“We also see students majoring in the sciences, such as chemistry or environmental studies, who work in the College Forest. They are learning about the variety of medicinal plants that can grow in this area. They then grow and harvest these plants to extract the desired medicinal properties and develop further research projects.”

The profiles in “The Princeton Review’s Guide to 375 Green Colleges” provide information about each school’s admission requirements, cost and financial aid, and student body stats. They also include “green facts” with details on the availability of transportation alternatives at the schools and the percentage of the campus food budgets spent on local or organic food.

In 2013, Warren Wilson College became the first school in the Southeast to commit to the “Real Food Challenge.” The vow guarantees Warren Wilson College will procure 40 percent of campus dining facility food from local sources by 2020. As of February 2017, the College reached 36 percent.

In addition to its inclusion in the “green colleges” list, Warren Wilson College is spotlighted in The Princeton Review’s “The Best 382 Colleges: 2018 Edition” guide. Within the book, the school is No. 6 on the “Best Career Services” list, No. 4 out of the 20 most “LGBTQ-Friendly” and No. 10 on the roll of colleges and universities with students “Most Engaged in Community Service.” Warren Wilson College is also No. 60 on Sierra Magazine’s “Cool School” list, among U.S. News & World Report’s National Liberal Arts Colleges and a Fiske Guide “Best Buy.”

How Schools Were Chosen for the Guide

The Princeton Review created the guide based on “green rating” scores (from 60 to 99) for 629 colleges using data from the 2016-17 survey of school administrators. The survey looked at the school’s sustainability-related policies, practices and programs. More than 25 data points were weighted in the assessment. Schools with green rating scores of 80 or higher made it into the guide. The “Top 50 Green Colleges” were determined using data from The Princeton Review’s institutional survey for its green rating and student surveys. Ten data points from the institutional survey were factored into the assessment. Data from the student survey included student ratings of how sustainability issues influenced their education and life on campus; administration and student support for environmental awareness and conservation efforts; and the visibility and impact of student environmental groups.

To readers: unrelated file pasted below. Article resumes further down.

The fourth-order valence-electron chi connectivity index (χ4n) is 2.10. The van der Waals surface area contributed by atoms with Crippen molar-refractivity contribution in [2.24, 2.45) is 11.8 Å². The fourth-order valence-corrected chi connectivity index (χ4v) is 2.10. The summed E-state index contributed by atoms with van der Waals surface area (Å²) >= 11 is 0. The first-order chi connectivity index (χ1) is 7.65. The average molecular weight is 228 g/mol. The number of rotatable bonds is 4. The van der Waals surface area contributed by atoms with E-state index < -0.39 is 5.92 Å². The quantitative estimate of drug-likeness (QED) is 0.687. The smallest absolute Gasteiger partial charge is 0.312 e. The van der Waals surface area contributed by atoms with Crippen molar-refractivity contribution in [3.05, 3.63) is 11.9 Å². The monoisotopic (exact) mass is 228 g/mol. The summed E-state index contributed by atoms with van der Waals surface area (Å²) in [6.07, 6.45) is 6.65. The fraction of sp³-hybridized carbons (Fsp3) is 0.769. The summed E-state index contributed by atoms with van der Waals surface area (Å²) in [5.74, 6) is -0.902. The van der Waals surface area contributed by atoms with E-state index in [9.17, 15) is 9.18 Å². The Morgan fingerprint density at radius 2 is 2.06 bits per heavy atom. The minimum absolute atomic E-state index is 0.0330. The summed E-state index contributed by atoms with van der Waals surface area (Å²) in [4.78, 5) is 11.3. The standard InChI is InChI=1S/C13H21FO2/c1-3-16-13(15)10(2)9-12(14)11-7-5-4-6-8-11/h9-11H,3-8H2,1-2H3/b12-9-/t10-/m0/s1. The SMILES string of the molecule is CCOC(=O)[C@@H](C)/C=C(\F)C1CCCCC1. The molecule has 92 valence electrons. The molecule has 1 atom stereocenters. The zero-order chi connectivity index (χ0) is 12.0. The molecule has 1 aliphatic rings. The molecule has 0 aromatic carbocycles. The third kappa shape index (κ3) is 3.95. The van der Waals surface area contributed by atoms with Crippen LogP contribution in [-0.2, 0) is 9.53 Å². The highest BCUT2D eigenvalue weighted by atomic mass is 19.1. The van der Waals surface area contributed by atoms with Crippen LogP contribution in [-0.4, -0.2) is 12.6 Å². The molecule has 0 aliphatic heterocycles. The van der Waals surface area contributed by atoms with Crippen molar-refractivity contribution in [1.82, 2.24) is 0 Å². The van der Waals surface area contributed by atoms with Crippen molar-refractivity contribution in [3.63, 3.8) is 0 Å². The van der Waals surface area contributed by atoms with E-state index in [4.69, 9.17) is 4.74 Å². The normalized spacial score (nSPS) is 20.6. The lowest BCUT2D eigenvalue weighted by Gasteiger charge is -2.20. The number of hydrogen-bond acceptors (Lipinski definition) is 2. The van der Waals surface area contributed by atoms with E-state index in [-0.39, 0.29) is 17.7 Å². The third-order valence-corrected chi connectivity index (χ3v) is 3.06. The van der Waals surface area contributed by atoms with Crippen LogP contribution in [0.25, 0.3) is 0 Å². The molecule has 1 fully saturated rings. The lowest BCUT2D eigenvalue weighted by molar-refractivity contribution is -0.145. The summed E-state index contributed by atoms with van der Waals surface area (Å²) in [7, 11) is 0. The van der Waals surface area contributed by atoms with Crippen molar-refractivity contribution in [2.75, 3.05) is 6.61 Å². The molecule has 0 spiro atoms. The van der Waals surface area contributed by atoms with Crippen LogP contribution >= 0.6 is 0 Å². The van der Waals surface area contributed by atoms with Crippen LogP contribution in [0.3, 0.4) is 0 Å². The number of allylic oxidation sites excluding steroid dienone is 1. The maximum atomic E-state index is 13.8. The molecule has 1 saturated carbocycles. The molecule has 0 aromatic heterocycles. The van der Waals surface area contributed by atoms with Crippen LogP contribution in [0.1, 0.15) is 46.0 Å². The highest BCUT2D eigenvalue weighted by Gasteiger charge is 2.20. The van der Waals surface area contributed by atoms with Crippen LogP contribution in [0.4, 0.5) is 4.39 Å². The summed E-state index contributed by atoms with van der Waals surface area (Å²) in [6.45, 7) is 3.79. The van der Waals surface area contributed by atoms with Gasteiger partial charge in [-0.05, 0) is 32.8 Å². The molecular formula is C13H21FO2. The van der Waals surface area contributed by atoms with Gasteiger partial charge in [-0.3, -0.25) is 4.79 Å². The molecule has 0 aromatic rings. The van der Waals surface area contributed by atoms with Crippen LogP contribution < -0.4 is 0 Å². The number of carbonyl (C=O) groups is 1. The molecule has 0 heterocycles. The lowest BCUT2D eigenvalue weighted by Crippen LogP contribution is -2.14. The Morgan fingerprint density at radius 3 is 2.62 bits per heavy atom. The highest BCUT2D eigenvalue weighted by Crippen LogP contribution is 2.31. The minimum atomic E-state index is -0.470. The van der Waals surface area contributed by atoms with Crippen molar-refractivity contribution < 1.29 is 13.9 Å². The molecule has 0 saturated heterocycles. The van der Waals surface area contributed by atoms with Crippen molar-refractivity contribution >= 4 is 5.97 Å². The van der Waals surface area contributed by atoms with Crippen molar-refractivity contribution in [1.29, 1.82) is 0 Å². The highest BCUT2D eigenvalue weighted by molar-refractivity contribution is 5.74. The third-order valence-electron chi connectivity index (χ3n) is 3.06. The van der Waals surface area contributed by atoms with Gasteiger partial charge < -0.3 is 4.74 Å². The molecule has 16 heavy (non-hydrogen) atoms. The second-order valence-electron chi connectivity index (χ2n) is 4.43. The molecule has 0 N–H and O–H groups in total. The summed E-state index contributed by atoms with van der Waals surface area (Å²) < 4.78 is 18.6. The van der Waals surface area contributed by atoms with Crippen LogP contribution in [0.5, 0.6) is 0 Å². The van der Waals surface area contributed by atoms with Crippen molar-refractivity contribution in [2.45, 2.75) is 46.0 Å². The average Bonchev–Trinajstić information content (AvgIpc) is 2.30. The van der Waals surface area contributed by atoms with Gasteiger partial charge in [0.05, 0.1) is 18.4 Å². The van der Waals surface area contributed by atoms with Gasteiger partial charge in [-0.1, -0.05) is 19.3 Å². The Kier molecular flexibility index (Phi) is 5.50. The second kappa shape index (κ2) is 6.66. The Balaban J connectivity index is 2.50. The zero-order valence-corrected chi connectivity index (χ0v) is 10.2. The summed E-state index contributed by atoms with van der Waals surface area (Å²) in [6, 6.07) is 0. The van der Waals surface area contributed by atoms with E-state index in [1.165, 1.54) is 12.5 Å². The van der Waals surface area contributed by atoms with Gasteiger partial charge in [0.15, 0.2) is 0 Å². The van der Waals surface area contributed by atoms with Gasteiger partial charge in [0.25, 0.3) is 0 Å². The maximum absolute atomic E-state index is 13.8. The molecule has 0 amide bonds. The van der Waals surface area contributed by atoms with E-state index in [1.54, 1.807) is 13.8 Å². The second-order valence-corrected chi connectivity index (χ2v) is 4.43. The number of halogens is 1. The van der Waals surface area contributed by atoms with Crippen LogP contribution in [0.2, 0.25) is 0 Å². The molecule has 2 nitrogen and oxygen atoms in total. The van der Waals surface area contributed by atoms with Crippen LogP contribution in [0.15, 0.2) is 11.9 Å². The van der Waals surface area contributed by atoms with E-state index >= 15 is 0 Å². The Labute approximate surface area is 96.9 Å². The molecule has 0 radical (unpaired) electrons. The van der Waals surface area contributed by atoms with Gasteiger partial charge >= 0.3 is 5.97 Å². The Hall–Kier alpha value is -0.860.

About The Princeton Review

Every year, The Princeton Review helps millions of college- and graduate school-bound students achieve their education and career goals through online and in-person courses delivered by a network of more than 4,000 teachers and tutors, online resources, and its more than 150 print and digital books published by Penguin Random House. The Princeton Review is headquartered in New York, New York. The company is not affiliated with Princeton University. For more information, visit Follow the company on Twitter @ThePrincetonRev.

About Warren Wilson College

Warren Wilson College is the only national liberal arts college that fully integrates on-campus work and off-campus community engagement into its curriculum. In addition to its innovative experiential program, the College and its 600 students are known for their strong commitment to environmental sustainability, diversity and social justice. The College also features a top-ranked low-residency MFA Program for Writers and a summer-long Swannanoa Gathering of music and folk arts workshops.

Undergraduates represent 40 states and 11 countries, and the College contributes more than 55,000 hours to the community through collaborations with 257 service partners. With sought-after majors in environmental studies, creative writing, global studies and outdoor leadership, Warren Wilson College is a community of scholars producing graduates ready to change the world.